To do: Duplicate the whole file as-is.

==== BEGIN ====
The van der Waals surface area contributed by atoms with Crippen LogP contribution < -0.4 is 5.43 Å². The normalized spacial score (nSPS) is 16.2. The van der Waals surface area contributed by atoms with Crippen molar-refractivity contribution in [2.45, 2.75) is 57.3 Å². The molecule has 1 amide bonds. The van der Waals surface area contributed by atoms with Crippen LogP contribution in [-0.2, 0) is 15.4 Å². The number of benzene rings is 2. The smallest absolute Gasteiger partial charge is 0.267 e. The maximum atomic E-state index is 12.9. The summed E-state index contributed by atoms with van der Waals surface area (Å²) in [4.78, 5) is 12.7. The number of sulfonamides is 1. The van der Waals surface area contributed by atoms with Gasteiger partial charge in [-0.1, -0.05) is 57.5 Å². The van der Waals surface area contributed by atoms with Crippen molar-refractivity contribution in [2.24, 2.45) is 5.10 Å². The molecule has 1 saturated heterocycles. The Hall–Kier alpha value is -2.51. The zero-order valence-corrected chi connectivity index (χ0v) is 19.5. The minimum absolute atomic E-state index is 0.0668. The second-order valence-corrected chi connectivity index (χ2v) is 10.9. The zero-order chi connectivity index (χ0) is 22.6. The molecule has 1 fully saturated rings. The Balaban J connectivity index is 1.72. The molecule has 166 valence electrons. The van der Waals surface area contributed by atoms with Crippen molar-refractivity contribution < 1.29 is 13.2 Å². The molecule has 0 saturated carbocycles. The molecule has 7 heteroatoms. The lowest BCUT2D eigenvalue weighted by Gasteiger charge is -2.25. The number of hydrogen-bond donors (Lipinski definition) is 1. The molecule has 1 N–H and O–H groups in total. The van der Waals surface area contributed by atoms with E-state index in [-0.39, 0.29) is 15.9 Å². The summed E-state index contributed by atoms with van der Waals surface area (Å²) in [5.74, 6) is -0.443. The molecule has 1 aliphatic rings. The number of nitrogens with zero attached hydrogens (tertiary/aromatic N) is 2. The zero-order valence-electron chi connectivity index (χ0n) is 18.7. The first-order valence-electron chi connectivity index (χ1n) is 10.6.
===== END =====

The van der Waals surface area contributed by atoms with Crippen LogP contribution < -0.4 is 5.43 Å². The normalized spacial score (nSPS) is 16.2. The van der Waals surface area contributed by atoms with Crippen molar-refractivity contribution in [2.45, 2.75) is 57.3 Å². The molecule has 1 amide bonds. The van der Waals surface area contributed by atoms with Crippen LogP contribution in [-0.2, 0) is 15.4 Å². The number of benzene rings is 2. The smallest absolute Gasteiger partial charge is 0.267 e. The maximum atomic E-state index is 12.9. The summed E-state index contributed by atoms with van der Waals surface area (Å²) in [4.78, 5) is 12.7. The number of sulfonamides is 1. The van der Waals surface area contributed by atoms with Gasteiger partial charge in [-0.1, -0.05) is 57.5 Å². The van der Waals surface area contributed by atoms with Crippen molar-refractivity contribution in [2.24, 2.45) is 5.10 Å². The molecule has 1 saturated heterocycles. The Hall–Kier alpha value is -2.51. The zero-order valence-corrected chi connectivity index (χ0v) is 19.5. The minimum absolute atomic E-state index is 0.0668. The second-order valence-corrected chi connectivity index (χ2v) is 10.9. The zero-order chi connectivity index (χ0) is 22.6. The molecule has 1 fully saturated rings. The Balaban J connectivity index is 1.72. The molecule has 166 valence electrons. The van der Waals surface area contributed by atoms with Crippen molar-refractivity contribution < 1.29 is 13.2 Å². The molecule has 0 saturated carbocycles. The molecule has 7 heteroatoms. The lowest BCUT2D eigenvalue weighted by Gasteiger charge is -2.25. The number of hydrogen-bond donors (Lipinski definition) is 1. The molecule has 1 N–H and O–H groups in total. The van der Waals surface area contributed by atoms with E-state index in [-0.39, 0.29) is 15.9 Å². The summed E-state index contributed by atoms with van der Waals surface area (Å²) in [5.74, 6) is -0.443. The molecule has 1 aliphatic rings. The number of nitrogens with zero attached hydrogens (tertiary/aromatic N) is 2. The zero-order valence-electron chi connectivity index (χ0n) is 18.7. The first-order valence-electron chi connectivity index (χ1n) is 10.6.